There are many reasons why children are much happier when they have household chores. Chores teach responsibility and independence. Every kid needs a chance to work on life skills in order to grow as an individual. Kids who start doing their own chores at an early age will likely need less handholding than those who aren’t introduced to these skills until later.
Create a chore chart with pictures and age appropriate tasks. When creating a chore chart, use simple photos and place your kid’s name on it. Keep the chart simple by only using the tasks they are responsible for each day (such as sweeping or putting their dishes in the dishwasher).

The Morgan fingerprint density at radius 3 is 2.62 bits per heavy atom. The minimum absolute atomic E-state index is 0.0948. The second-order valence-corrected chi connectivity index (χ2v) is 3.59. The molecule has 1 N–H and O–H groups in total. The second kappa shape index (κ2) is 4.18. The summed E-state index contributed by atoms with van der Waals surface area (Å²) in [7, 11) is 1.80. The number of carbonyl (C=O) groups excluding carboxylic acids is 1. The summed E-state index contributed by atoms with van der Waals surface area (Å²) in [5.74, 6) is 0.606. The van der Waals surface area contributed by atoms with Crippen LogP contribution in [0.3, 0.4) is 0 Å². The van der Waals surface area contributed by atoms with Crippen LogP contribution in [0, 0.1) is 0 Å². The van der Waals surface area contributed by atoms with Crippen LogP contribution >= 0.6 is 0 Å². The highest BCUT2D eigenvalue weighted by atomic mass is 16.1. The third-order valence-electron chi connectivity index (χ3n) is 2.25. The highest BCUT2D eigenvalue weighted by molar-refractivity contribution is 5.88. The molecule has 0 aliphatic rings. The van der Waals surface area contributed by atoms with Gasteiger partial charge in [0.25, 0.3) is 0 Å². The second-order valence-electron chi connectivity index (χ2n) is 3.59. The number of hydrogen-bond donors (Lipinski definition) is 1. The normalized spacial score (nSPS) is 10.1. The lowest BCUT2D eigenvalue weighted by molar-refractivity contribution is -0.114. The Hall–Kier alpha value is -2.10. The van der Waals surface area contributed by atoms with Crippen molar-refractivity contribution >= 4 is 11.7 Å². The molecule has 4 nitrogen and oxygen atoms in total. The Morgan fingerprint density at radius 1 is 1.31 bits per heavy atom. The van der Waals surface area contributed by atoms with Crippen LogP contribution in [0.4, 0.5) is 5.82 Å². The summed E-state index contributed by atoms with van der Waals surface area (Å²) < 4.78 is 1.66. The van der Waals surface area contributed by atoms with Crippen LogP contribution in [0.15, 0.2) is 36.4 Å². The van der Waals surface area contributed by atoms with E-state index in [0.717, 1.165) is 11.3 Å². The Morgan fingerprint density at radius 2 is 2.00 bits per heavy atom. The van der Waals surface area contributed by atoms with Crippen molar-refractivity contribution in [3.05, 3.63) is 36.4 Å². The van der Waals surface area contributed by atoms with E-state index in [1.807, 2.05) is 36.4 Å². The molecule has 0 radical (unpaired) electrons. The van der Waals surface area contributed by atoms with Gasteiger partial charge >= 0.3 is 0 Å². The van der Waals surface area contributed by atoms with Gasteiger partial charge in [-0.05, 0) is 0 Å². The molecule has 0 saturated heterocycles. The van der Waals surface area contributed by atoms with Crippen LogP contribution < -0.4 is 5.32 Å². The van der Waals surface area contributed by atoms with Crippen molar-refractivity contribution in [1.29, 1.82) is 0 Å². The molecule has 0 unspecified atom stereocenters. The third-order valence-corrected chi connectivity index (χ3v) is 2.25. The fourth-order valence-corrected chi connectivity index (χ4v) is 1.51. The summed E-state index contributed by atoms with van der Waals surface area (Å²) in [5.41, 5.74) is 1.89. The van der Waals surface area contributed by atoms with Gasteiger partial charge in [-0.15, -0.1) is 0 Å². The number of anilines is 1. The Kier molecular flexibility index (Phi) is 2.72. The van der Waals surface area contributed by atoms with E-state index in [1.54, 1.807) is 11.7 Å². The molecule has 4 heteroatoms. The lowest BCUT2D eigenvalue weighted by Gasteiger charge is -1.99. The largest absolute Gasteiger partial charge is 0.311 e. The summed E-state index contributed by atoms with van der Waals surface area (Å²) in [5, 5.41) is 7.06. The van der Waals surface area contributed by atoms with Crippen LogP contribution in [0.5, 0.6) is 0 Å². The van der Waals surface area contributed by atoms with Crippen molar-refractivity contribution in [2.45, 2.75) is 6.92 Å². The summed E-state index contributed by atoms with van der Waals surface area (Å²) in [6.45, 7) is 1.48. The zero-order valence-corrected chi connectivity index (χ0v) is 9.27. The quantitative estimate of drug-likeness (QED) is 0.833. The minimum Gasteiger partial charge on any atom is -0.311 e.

Be consistent. One important thing to keep in mind when teaching children how to do chores is that they need a system. Having a routine to follow around when chores need to be completed and how they should be done will help children feel more confident in completing the tasks on their own.
Set Expectations. Make sure your child knows exactly what is expected from him or her by giving specific directions (i.e., “I would like you to put the toys near your bed into your toy box.”). In order for kids to do well on household chores, they need direction from us as parents (or whoever helps them).
Do chores with your child. Introducing your child to a new chore can be overwhelming, but trying it out alongside them may help the task not seem as daunting. When you show them how to do the chore with them first, this shows that they’re also capable.